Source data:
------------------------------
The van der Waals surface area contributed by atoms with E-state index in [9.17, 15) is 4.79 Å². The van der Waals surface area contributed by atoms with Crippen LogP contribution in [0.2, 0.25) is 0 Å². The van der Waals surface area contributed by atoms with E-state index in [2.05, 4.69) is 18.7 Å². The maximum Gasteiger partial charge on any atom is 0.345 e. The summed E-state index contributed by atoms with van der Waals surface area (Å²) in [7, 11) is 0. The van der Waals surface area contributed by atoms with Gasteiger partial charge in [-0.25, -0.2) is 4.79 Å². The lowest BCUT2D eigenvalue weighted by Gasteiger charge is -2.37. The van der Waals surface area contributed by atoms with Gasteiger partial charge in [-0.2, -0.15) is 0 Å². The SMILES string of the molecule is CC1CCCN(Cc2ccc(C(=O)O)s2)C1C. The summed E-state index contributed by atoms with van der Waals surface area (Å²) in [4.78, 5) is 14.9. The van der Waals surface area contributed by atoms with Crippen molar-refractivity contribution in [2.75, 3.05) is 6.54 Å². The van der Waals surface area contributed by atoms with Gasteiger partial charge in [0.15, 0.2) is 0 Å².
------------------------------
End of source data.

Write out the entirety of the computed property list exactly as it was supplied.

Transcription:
The van der Waals surface area contributed by atoms with E-state index in [9.17, 15) is 4.79 Å². The van der Waals surface area contributed by atoms with Crippen LogP contribution in [0.2, 0.25) is 0 Å². The van der Waals surface area contributed by atoms with E-state index in [2.05, 4.69) is 18.7 Å². The maximum Gasteiger partial charge on any atom is 0.345 e. The summed E-state index contributed by atoms with van der Waals surface area (Å²) in [7, 11) is 0. The van der Waals surface area contributed by atoms with Gasteiger partial charge in [-0.25, -0.2) is 4.79 Å². The lowest BCUT2D eigenvalue weighted by Gasteiger charge is -2.37. The van der Waals surface area contributed by atoms with Gasteiger partial charge in [-0.2, -0.15) is 0 Å². The SMILES string of the molecule is CC1CCCN(Cc2ccc(C(=O)O)s2)C1C. The summed E-state index contributed by atoms with van der Waals surface area (Å²) in [4.78, 5) is 14.9. The van der Waals surface area contributed by atoms with Crippen molar-refractivity contribution in [2.75, 3.05) is 6.54 Å². The van der Waals surface area contributed by atoms with Gasteiger partial charge in [0.15, 0.2) is 0 Å².